So, how are the first 100 days going?
Overstretched and lacking a coherent strategy for achieving his goals.
Incoherence and inexperience.
Administration was woefully ill-prepared to take over the government.
Shuffling and sidestepping, giving the impression of confusion and indecision.
Can he learn from his mistakes?
That’s the judgment of Newsday’s editorial board — rendered on May 2, 1993.
The president was Bill Clinton.
Yes, we have seen something like Donald Trump before.
And the parallels are eerie.
Some of the issues have changed. In some ways — age, party, home state, philosophy, wealth, first lady’s involvement, size of family — the two presidents clearly are different.
But in some matters of substance and many matters of style, the echoes cannot be dismissed. Both, after all, were in some sense outsiders seeking to shake up Washington.
After Clinton’s first 100 days, Newsday advised him to put off the health-care overhaul that he and first lady Hillary Clinton were trying to ram through until Congress — fully in the control of his own Democratic Party — completed a tax and spending program that was key to reducing the deficit.
The board cited Clinton for trying to do too much too quickly.
It wondered whether Clinton and his White House team were being arrogant with Congress, many of whose members “have more experience, expertise and historical knowledge than the new president?”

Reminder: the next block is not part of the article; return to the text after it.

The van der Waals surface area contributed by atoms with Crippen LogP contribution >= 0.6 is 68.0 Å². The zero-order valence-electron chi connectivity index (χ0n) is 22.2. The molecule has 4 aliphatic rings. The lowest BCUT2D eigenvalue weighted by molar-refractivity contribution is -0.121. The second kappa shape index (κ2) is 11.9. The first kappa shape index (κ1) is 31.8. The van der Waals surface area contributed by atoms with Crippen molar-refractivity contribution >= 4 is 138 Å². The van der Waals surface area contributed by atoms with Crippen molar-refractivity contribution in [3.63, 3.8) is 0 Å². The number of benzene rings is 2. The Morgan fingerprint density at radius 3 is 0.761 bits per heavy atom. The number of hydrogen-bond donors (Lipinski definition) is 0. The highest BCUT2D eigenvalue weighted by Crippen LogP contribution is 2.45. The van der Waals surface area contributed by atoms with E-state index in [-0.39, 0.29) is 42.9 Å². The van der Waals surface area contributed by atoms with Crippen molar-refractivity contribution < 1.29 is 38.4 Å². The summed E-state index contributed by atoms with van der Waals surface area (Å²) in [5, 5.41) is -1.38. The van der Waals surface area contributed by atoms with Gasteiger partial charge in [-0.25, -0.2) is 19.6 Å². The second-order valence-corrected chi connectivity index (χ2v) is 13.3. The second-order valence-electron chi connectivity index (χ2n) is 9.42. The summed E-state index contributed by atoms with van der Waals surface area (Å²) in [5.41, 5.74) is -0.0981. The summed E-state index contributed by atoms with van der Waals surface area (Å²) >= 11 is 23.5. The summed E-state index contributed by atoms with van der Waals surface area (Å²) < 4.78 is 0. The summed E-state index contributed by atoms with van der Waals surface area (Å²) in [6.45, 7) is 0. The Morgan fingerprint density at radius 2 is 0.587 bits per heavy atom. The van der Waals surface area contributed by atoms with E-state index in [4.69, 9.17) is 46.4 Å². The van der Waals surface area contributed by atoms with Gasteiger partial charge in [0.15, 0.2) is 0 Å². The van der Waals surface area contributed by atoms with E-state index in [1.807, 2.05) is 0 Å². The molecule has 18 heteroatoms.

Check, check, check.
The editorial that ran 24 years ago noted Clinton’s campaign vision that included “shaking off economic lethargy and reinvigorating the national spirit.” But it said Clinton, as president, was wallowing in problems of his own making.
And the nature of those self-inflicted wounds is startingly similar.
Newsday cited the Clinton White House’s pre-occupation with damage control.
It noted Clinton’s “insular style,” with a passage that that turned out weirdly prescient:
“The president is gregarious and known for late-night telephone calls to a network of business, political and academic friends. Meetings aren’t closely held sessions among a few, but freewheeling discussions of two dozen or more.” And the board noted that both Clintons, like Trump now, “hold decision-making closely, trusting few, if any, others.”
One problem with Clinton’s decision-making structure after those first 100 days was the “abominable” lack of progress in making presidential appointments, which the editorial board noted left cabinet secretaries with almost no key personnel beneath them. Ditto Trump. His White House, as of Thursday, had not nominated anyone for 468 of 556 key positions that need Senate confirmation.
“Secretaries haven’t been allowed to name appointees without White House review and approval — and without meeting a litmus test...”
Those words, written about Clinton, apply verbatim to Trump. In Clinton’s case, the board noted, the litmus test was ethnic, gender and geographic diversity. For Trump, it’s loyalty.
And Newsday’s advice then is just as true today: “This madness must stop.”
We advised Clinton to trust his cabinet members to select talented staffers to work for them, and we would proffer the same to Trump.
Will the parallels between the two nascent presidencies hold? Trump probably would hope so in some cases, but not others.
Clinton’s tenure lasted eight years. It was marked by a booming economy and the Monica Lewinsky sex and impeachment scandal. It led to three straight years of budget surpluses and to the opposing party taking control of Congress for the first time in 40 years.
Ultimately, and this perhaps would be the consummation for which Trump most devoutly wishes, Clinton left office with what is still the highest end-of-tenure approval rating for any post-World War II president.